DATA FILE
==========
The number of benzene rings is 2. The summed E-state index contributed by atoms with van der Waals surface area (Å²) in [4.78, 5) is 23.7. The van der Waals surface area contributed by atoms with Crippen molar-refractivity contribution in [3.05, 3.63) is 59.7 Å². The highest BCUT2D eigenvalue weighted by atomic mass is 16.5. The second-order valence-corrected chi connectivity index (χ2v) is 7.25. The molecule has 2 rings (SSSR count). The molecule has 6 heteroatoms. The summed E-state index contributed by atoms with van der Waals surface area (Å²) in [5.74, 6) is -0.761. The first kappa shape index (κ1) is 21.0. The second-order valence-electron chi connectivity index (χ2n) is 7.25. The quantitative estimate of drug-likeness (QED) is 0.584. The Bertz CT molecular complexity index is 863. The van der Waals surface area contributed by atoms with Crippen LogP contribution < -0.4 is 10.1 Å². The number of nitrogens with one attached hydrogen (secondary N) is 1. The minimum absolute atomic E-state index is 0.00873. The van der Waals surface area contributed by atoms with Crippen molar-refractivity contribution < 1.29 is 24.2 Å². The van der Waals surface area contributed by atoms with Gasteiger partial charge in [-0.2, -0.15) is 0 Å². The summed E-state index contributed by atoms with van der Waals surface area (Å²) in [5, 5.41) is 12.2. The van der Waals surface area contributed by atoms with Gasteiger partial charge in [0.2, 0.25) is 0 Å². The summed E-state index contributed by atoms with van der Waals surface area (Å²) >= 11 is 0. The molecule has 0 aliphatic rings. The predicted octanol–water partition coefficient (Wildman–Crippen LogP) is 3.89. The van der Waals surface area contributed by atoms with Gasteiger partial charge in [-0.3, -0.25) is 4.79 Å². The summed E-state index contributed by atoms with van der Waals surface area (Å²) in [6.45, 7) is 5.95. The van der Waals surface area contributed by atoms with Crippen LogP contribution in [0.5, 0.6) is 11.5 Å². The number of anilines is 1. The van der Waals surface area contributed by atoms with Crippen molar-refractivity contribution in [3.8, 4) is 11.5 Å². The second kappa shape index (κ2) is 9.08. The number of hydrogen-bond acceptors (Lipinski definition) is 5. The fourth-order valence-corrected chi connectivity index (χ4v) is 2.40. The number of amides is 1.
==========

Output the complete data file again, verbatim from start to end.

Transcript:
The number of benzene rings is 2. The summed E-state index contributed by atoms with van der Waals surface area (Å²) in [4.78, 5) is 23.7. The van der Waals surface area contributed by atoms with Crippen molar-refractivity contribution in [3.05, 3.63) is 59.7 Å². The highest BCUT2D eigenvalue weighted by atomic mass is 16.5. The second-order valence-corrected chi connectivity index (χ2v) is 7.25. The molecule has 2 rings (SSSR count). The molecule has 6 heteroatoms. The summed E-state index contributed by atoms with van der Waals surface area (Å²) in [5.74, 6) is -0.761. The first kappa shape index (κ1) is 21.0. The second-order valence-electron chi connectivity index (χ2n) is 7.25. The quantitative estimate of drug-likeness (QED) is 0.584. The Bertz CT molecular complexity index is 863. The van der Waals surface area contributed by atoms with Crippen LogP contribution < -0.4 is 10.1 Å². The number of nitrogens with one attached hydrogen (secondary N) is 1. The minimum absolute atomic E-state index is 0.00873. The van der Waals surface area contributed by atoms with Crippen molar-refractivity contribution < 1.29 is 24.2 Å². The van der Waals surface area contributed by atoms with Gasteiger partial charge in [-0.2, -0.15) is 0 Å². The summed E-state index contributed by atoms with van der Waals surface area (Å²) in [5, 5.41) is 12.2. The van der Waals surface area contributed by atoms with Gasteiger partial charge in [0.2, 0.25) is 0 Å². The summed E-state index contributed by atoms with van der Waals surface area (Å²) >= 11 is 0. The molecule has 0 aliphatic rings. The predicted octanol–water partition coefficient (Wildman–Crippen LogP) is 3.89. The van der Waals surface area contributed by atoms with Gasteiger partial charge in [-0.3, -0.25) is 4.79 Å². The summed E-state index contributed by atoms with van der Waals surface area (Å²) in [6.45, 7) is 5.95. The van der Waals surface area contributed by atoms with Crippen LogP contribution in [0.5, 0.6) is 11.5 Å². The number of anilines is 1. The van der Waals surface area contributed by atoms with Crippen molar-refractivity contribution in [3.8, 4) is 11.5 Å². The second kappa shape index (κ2) is 9.08. The number of hydrogen-bond acceptors (Lipinski definition) is 5. The fourth-order valence-corrected chi connectivity index (χ4v) is 2.40. The number of amides is 1.